- You can use publicly available data to support headcount planning
- Some industries depend on sales and marketing employees more than others
- Compare your business or department with industry averages
When you are doing your planning, it’s nice to know how you compare to other companies in your industry. Whether you are focusing on financial characteristics such as revenue growth, profitability and R&D expenditures, or operating characteristics such as headcount and productivity, company financial data exists for many companies and is easy to access. But if you are in sales or marketing, have you ever tried to get data on the number of employees devoted to sales and marketing activities in your industry? It’s not widely available.
There is another source of detailed occupation data. The U.S. Department of Labor’s Bureau of Labor Statistics provides a detailed database of the number of employees within hundreds of occupation groups in hundreds of industries. In the accompanying table, employee numbers have been aggregated by broad sectors using all sales and marketing occupations included in the database. Sales and marketing employment is displayed as a percent of total employment for each sector. In most cases, sales employment as a percent of total employment is much higher than marketing employment as a percent of total employment. This is especially true of wholesale trade, retail trade and real estate. Of course, these sectors depend on sales for survival; other industries have lower percentages.
As you delve into more of the details, you’ll find that the broad sectors are delineated into much more detailed industries. For example:
- Some of the detailed industries in the information sector include software, wired telecommunications, wireless telecommunications and data-processing services.
- Some of the detailed industries in the professional services sector include accounting services, engineering services, computer system design and advertising.
As a percent of total employment, sales and marketing employment varies significantly across the detailed industries. The percentages do not vary as much as they do for the broad sectors in the table, but they do vary significantly. That variation makes a difference when you are doing your planning.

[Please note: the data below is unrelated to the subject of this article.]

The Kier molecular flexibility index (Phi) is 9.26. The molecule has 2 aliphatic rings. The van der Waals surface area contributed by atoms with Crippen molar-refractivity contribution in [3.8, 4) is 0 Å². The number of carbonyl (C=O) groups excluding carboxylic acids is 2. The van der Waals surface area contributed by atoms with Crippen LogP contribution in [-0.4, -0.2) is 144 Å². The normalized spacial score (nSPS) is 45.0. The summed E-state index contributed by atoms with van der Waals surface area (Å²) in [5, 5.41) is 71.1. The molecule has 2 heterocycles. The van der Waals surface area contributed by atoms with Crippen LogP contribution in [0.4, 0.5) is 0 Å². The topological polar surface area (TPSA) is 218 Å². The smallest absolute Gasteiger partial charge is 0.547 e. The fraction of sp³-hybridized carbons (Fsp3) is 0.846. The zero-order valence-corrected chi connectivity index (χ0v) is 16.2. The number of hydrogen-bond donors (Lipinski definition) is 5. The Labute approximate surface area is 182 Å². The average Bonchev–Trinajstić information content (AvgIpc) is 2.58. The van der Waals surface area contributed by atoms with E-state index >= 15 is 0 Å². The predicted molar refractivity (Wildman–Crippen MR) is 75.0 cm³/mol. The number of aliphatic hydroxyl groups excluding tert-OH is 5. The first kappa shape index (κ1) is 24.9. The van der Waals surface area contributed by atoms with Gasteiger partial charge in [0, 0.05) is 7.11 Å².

Most publicly available databases from government agencies are easy to access and use. In many cases, a simple application facilitates the selection of a few detailed data elements that are relevant to your analysis. In most cases, selected data elements can be downloaded directly into Excel to speed its use in your work. In all cases, large databases are available in text files (either comma-separated or tab-separated values) that can be downloaded.
Once you have the data on your computer, you can integrate it with your internal data and other external data to undertake comprehensive analyses. This can be done in many ways, and your choice depends on the size of the database and the number of sources that you need to integrate.
Many users default to Excel. Other users step up to one of the many available business intelligence tools. Still others prefer a SQL database to gain complete control over every aspect of the data.
The detailed occupation database from the Bureau of Labor Statistics is just one of the many useful databases that are available from government agencies in the United States, Canada, Western Europe and other countries. If you take the time to investigate the possibilities, you will find many useful inputs that provide valuable insights that improve your plans, support better decisionmaking and yield better business performance.